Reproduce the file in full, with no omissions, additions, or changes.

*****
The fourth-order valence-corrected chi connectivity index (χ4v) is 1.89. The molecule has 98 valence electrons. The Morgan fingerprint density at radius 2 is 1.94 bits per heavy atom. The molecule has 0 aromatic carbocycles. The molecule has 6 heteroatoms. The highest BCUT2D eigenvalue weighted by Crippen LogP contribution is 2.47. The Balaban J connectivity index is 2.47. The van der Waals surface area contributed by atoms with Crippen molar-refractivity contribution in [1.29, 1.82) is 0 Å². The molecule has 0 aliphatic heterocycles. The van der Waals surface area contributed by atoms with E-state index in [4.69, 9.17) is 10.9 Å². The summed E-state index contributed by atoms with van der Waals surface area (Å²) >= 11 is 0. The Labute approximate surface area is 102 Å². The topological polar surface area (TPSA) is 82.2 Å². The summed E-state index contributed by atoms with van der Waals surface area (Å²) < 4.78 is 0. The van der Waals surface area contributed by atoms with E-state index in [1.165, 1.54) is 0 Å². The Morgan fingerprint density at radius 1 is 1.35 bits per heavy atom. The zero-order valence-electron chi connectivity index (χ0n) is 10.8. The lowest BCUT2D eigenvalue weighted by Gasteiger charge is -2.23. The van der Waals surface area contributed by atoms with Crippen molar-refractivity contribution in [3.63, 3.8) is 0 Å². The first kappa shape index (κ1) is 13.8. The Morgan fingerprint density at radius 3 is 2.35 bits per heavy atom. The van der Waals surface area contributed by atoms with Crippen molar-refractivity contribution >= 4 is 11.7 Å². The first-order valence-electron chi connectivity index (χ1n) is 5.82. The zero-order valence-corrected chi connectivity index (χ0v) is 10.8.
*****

The fourth-order valence-corrected chi connectivity index (χ4v) is 1.89. The molecule has 98 valence electrons. The Morgan fingerprint density at radius 2 is 1.94 bits per heavy atom. The molecule has 0 aromatic carbocycles. The molecule has 6 heteroatoms. The highest BCUT2D eigenvalue weighted by Crippen LogP contribution is 2.47. The Balaban J connectivity index is 2.47. The van der Waals surface area contributed by atoms with Crippen molar-refractivity contribution in [1.29, 1.82) is 0 Å². The molecule has 0 aliphatic heterocycles. The van der Waals surface area contributed by atoms with E-state index in [4.69, 9.17) is 10.9 Å². The summed E-state index contributed by atoms with van der Waals surface area (Å²) >= 11 is 0. The Labute approximate surface area is 102 Å². The topological polar surface area (TPSA) is 82.2 Å². The summed E-state index contributed by atoms with van der Waals surface area (Å²) < 4.78 is 0. The van der Waals surface area contributed by atoms with E-state index in [1.165, 1.54) is 0 Å². The Morgan fingerprint density at radius 1 is 1.35 bits per heavy atom. The zero-order valence-electron chi connectivity index (χ0n) is 10.8. The lowest BCUT2D eigenvalue weighted by Gasteiger charge is -2.23. The van der Waals surface area contributed by atoms with Crippen molar-refractivity contribution in [3.63, 3.8) is 0 Å². The first kappa shape index (κ1) is 13.8. The Morgan fingerprint density at radius 3 is 2.35 bits per heavy atom. The van der Waals surface area contributed by atoms with Crippen molar-refractivity contribution >= 4 is 11.7 Å². The first-order valence-electron chi connectivity index (χ1n) is 5.82. The zero-order valence-corrected chi connectivity index (χ0v) is 10.8.